Meal Train Ideas: Creative Recipe Ideas to Share Meals

Updated: Feb 14th, 2024

One of the joys of having a community is having a network of people who can help in little ways when life feels overwhelming. Another joy is being a part of a community that can cumulatively shepherd someone through a hard time.

One of the ways to show up for someone is by cooking meals to take to someone

However, there are many other ways to give aid: taking a vehicle to the mechanic, ringing someone up, completing and sending an application, or shopping for groceries. In essence, there is no shortage of ways to show support to the individuals we care about. So, what method do you plan on using to lend a helping hand?

There are plenty of ways to support the people we are close to — how do you show your care?

Benefits of Bringing a Meal to Someone

Supporting our loved ones through a big life change can come in many forms – from being a listening ear to lending a hand, from reminding them that they are not alone to running errands and even calling to check-in.

To some, cooking a meal, packaging it up, and dropping it off might feel like a simple act. We are so comfortable cooking that it hardly feels like a burden, and those are precisely those of us who should be leaning into this way of showing up for the ones we love.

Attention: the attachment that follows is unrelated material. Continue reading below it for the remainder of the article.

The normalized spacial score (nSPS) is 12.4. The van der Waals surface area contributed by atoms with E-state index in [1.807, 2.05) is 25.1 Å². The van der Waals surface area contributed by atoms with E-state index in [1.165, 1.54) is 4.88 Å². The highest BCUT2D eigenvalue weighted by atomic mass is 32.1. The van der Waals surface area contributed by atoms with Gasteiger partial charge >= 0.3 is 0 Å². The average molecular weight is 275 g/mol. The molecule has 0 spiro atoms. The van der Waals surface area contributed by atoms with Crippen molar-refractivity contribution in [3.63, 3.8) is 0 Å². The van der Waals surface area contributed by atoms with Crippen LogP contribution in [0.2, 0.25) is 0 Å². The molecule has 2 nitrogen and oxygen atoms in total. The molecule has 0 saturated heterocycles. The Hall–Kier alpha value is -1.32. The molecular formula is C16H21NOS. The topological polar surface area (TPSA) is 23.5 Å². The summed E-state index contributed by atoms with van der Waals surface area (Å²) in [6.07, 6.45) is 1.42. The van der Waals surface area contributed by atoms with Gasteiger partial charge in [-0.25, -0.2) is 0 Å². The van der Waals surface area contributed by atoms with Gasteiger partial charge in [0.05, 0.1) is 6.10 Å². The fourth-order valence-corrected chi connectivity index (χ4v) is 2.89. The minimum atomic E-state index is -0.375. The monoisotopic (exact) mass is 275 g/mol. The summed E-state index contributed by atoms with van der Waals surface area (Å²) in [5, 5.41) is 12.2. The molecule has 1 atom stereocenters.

Undoubtedly, receiving a meal is a great comfort to people in the thick of a life transition. When someone is going through a big life change, they may be too busy or overwhelmed to think about food or cooking. Bringing a meal can be a great way to help them and let them know we are there for them. 

The final thing I will say about bringing a meal is that it isn’t overwhelming to the recipient, or at least doesn’t have to be. People in crisis can feel overwhelmed at the outpouring of support or have difficulty letting someone help them. Keeping the actions simple, like delivering a single dinner, might be the difference between someone accepting help and not accepting help.  

READ MORE: I have an entire post about how to pack up a meal train meal and some meal train etiquette to be mindful of.

What to Consider When Bringing a Meal

When wanting to show your support for someone during a difficult time, many options exist beyond being the one to cook a meal. Take a moment to think about what your strengths are. Do you like to cook? If so, then go ahead! If not, what other skills do you have that could be useful? 

Consider volunteering to deliver meals made by your cooking-savvy pals, or you can even offer to be a cleaning crew for someone else making food. Alternatively, you could always send your friend a delivery or grocery gift card. No matter how you choose to help, it’s sure to be greatly appreciated.

Alternatively, take the initiative and volunteer to coordinate a Meal Train, Care Calendar, or Lotsa Helping Hands account. Talk to them about dietary restrictions, how they want the meals delivered, and other details. Offer to be the coordinator for the entire meal train; this could be what your friends are looking for relief from.

Meal Train Ideas